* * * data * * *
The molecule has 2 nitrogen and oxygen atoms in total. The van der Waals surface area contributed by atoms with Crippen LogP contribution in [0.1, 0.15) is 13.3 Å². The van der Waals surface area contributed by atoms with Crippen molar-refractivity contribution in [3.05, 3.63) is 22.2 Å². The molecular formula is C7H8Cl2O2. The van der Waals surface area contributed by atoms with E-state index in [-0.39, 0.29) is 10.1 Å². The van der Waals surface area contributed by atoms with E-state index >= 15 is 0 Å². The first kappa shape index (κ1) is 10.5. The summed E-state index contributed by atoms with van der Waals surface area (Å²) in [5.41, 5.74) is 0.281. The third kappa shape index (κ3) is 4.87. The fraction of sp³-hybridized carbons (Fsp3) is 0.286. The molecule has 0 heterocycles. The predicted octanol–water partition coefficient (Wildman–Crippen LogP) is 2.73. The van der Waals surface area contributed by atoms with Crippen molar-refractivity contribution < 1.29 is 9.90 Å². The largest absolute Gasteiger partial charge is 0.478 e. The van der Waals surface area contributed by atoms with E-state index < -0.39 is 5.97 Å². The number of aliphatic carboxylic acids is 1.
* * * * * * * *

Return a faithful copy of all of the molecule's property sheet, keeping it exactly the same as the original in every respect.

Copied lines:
The molecule has 2 nitrogen and oxygen atoms in total. The van der Waals surface area contributed by atoms with Crippen LogP contribution in [0.1, 0.15) is 13.3 Å². The van der Waals surface area contributed by atoms with Crippen molar-refractivity contribution in [3.05, 3.63) is 22.2 Å². The molecular formula is C7H8Cl2O2. The van der Waals surface area contributed by atoms with E-state index in [-0.39, 0.29) is 10.1 Å². The van der Waals surface area contributed by atoms with E-state index >= 15 is 0 Å². The first kappa shape index (κ1) is 10.5. The summed E-state index contributed by atoms with van der Waals surface area (Å²) in [5.41, 5.74) is 0.281. The third kappa shape index (κ3) is 4.87. The fraction of sp³-hybridized carbons (Fsp3) is 0.286. The molecule has 0 heterocycles. The predicted octanol–water partition coefficient (Wildman–Crippen LogP) is 2.73. The van der Waals surface area contributed by atoms with Crippen molar-refractivity contribution < 1.29 is 9.90 Å². The largest absolute Gasteiger partial charge is 0.478 e. The van der Waals surface area contributed by atoms with E-state index < -0.39 is 5.97 Å². The number of aliphatic carboxylic acids is 1.